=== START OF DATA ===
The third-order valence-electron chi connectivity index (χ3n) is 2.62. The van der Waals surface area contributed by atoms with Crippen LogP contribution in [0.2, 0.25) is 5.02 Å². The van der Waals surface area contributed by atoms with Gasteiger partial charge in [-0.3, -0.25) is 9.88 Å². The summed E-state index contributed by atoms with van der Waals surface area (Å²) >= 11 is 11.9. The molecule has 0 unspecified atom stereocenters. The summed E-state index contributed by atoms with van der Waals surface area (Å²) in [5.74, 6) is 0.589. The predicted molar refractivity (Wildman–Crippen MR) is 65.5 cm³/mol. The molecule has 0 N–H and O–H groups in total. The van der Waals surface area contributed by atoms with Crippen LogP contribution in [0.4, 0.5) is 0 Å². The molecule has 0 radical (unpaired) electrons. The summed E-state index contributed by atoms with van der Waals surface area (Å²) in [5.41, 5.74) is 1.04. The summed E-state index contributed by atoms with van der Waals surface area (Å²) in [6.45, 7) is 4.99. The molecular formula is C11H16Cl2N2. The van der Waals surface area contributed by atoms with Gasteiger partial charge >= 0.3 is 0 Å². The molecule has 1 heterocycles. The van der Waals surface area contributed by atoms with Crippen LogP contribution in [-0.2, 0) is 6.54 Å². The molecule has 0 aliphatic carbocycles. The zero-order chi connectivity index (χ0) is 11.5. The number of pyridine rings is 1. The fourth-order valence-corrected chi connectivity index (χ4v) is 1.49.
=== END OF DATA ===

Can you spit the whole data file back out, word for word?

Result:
The third-order valence-electron chi connectivity index (χ3n) is 2.62. The van der Waals surface area contributed by atoms with Crippen LogP contribution in [0.2, 0.25) is 5.02 Å². The van der Waals surface area contributed by atoms with Gasteiger partial charge in [-0.3, -0.25) is 9.88 Å². The summed E-state index contributed by atoms with van der Waals surface area (Å²) >= 11 is 11.9. The molecule has 0 unspecified atom stereocenters. The summed E-state index contributed by atoms with van der Waals surface area (Å²) in [5.74, 6) is 0.589. The predicted molar refractivity (Wildman–Crippen MR) is 65.5 cm³/mol. The molecule has 0 N–H and O–H groups in total. The van der Waals surface area contributed by atoms with Crippen LogP contribution in [0.4, 0.5) is 0 Å². The molecule has 0 radical (unpaired) electrons. The summed E-state index contributed by atoms with van der Waals surface area (Å²) in [5.41, 5.74) is 1.04. The summed E-state index contributed by atoms with van der Waals surface area (Å²) in [6.45, 7) is 4.99. The molecular formula is C11H16Cl2N2. The van der Waals surface area contributed by atoms with Gasteiger partial charge >= 0.3 is 0 Å². The molecule has 1 heterocycles. The van der Waals surface area contributed by atoms with Crippen LogP contribution in [-0.2, 0) is 6.54 Å². The molecule has 0 aliphatic carbocycles. The zero-order chi connectivity index (χ0) is 11.5. The number of pyridine rings is 1. The fourth-order valence-corrected chi connectivity index (χ4v) is 1.49.